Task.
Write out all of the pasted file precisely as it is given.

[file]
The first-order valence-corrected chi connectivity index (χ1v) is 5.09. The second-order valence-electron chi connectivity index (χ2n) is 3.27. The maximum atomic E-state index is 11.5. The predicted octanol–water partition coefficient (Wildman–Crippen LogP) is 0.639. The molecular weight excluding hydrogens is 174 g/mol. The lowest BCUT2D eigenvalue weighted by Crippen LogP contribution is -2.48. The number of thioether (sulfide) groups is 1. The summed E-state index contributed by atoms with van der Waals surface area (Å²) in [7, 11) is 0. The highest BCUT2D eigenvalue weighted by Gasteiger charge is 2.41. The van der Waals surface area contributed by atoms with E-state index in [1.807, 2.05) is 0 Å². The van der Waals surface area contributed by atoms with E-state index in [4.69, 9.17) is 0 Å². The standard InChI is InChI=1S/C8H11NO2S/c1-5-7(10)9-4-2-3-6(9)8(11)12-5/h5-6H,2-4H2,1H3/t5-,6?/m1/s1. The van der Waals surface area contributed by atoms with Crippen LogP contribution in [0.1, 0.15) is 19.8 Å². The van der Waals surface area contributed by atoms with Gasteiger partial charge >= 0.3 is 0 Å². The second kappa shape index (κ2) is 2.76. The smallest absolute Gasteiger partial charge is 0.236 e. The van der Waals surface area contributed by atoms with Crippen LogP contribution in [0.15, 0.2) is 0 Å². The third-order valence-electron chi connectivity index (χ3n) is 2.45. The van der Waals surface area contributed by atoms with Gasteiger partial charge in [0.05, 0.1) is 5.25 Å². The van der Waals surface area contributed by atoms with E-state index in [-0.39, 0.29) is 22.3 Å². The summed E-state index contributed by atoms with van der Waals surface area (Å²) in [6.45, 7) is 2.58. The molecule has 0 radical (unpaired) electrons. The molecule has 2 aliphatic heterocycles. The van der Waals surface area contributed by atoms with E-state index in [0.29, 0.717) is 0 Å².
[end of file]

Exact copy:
The first-order valence-corrected chi connectivity index (χ1v) is 5.09. The second-order valence-electron chi connectivity index (χ2n) is 3.27. The maximum atomic E-state index is 11.5. The predicted octanol–water partition coefficient (Wildman–Crippen LogP) is 0.639. The molecular weight excluding hydrogens is 174 g/mol. The lowest BCUT2D eigenvalue weighted by Crippen LogP contribution is -2.48. The number of thioether (sulfide) groups is 1. The summed E-state index contributed by atoms with van der Waals surface area (Å²) in [7, 11) is 0. The highest BCUT2D eigenvalue weighted by Gasteiger charge is 2.41. The van der Waals surface area contributed by atoms with E-state index in [1.807, 2.05) is 0 Å². The van der Waals surface area contributed by atoms with E-state index in [4.69, 9.17) is 0 Å². The standard InChI is InChI=1S/C8H11NO2S/c1-5-7(10)9-4-2-3-6(9)8(11)12-5/h5-6H,2-4H2,1H3/t5-,6?/m1/s1. The van der Waals surface area contributed by atoms with Crippen LogP contribution in [0.1, 0.15) is 19.8 Å². The van der Waals surface area contributed by atoms with Gasteiger partial charge >= 0.3 is 0 Å². The second kappa shape index (κ2) is 2.76. The smallest absolute Gasteiger partial charge is 0.236 e. The van der Waals surface area contributed by atoms with Crippen LogP contribution in [0.15, 0.2) is 0 Å². The third-order valence-electron chi connectivity index (χ3n) is 2.45. The van der Waals surface area contributed by atoms with Gasteiger partial charge in [0.05, 0.1) is 5.25 Å². The van der Waals surface area contributed by atoms with E-state index in [-0.39, 0.29) is 22.3 Å². The summed E-state index contributed by atoms with van der Waals surface area (Å²) in [6.45, 7) is 2.58. The molecule has 0 radical (unpaired) electrons. The molecule has 2 aliphatic heterocycles. The van der Waals surface area contributed by atoms with E-state index in [0.29, 0.717) is 0 Å².